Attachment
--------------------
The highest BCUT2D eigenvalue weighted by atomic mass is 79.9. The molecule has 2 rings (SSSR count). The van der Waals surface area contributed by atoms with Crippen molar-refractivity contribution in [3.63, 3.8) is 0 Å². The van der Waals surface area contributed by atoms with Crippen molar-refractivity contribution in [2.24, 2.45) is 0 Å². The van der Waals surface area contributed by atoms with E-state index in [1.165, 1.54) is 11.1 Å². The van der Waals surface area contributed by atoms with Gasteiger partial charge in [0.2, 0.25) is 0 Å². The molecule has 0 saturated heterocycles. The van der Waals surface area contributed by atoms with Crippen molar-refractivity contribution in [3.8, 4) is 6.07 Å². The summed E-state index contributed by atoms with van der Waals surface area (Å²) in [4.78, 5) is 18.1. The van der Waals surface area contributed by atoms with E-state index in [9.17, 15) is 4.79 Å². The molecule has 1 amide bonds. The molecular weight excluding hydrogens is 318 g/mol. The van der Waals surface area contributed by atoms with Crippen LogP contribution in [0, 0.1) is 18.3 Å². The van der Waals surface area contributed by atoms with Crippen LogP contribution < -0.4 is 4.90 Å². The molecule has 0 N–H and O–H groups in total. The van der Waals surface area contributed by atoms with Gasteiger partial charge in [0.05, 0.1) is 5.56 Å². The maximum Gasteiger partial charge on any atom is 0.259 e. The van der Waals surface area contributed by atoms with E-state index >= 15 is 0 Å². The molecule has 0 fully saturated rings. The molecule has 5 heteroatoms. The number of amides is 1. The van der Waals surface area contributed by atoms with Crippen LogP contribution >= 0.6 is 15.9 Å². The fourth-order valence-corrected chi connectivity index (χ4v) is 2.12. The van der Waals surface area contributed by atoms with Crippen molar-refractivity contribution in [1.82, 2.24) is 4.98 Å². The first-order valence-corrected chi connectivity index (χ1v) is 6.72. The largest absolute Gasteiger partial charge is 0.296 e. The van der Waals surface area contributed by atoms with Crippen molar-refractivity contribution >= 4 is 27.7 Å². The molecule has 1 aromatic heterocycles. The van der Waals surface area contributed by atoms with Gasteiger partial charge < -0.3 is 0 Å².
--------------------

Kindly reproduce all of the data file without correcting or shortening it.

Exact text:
The highest BCUT2D eigenvalue weighted by atomic mass is 79.9. The molecule has 2 rings (SSSR count). The van der Waals surface area contributed by atoms with Crippen molar-refractivity contribution in [3.63, 3.8) is 0 Å². The van der Waals surface area contributed by atoms with Crippen molar-refractivity contribution in [2.24, 2.45) is 0 Å². The van der Waals surface area contributed by atoms with E-state index in [1.165, 1.54) is 11.1 Å². The van der Waals surface area contributed by atoms with Gasteiger partial charge in [0.2, 0.25) is 0 Å². The molecule has 0 saturated heterocycles. The van der Waals surface area contributed by atoms with Crippen molar-refractivity contribution in [3.8, 4) is 6.07 Å². The summed E-state index contributed by atoms with van der Waals surface area (Å²) in [4.78, 5) is 18.1. The van der Waals surface area contributed by atoms with E-state index in [9.17, 15) is 4.79 Å². The molecule has 1 amide bonds. The molecular weight excluding hydrogens is 318 g/mol. The van der Waals surface area contributed by atoms with Crippen LogP contribution in [0, 0.1) is 18.3 Å². The van der Waals surface area contributed by atoms with Crippen LogP contribution < -0.4 is 4.90 Å². The molecule has 0 N–H and O–H groups in total. The van der Waals surface area contributed by atoms with Gasteiger partial charge in [0.05, 0.1) is 5.56 Å². The maximum Gasteiger partial charge on any atom is 0.259 e. The van der Waals surface area contributed by atoms with E-state index >= 15 is 0 Å². The molecule has 0 fully saturated rings. The molecule has 5 heteroatoms. The number of amides is 1. The van der Waals surface area contributed by atoms with Crippen LogP contribution >= 0.6 is 15.9 Å². The fourth-order valence-corrected chi connectivity index (χ4v) is 2.12. The van der Waals surface area contributed by atoms with Crippen molar-refractivity contribution in [1.82, 2.24) is 4.98 Å². The first-order valence-corrected chi connectivity index (χ1v) is 6.72. The largest absolute Gasteiger partial charge is 0.296 e. The van der Waals surface area contributed by atoms with Crippen molar-refractivity contribution >= 4 is 27.7 Å². The molecule has 1 aromatic heterocycles. The van der Waals surface area contributed by atoms with Gasteiger partial charge < -0.3 is 0 Å².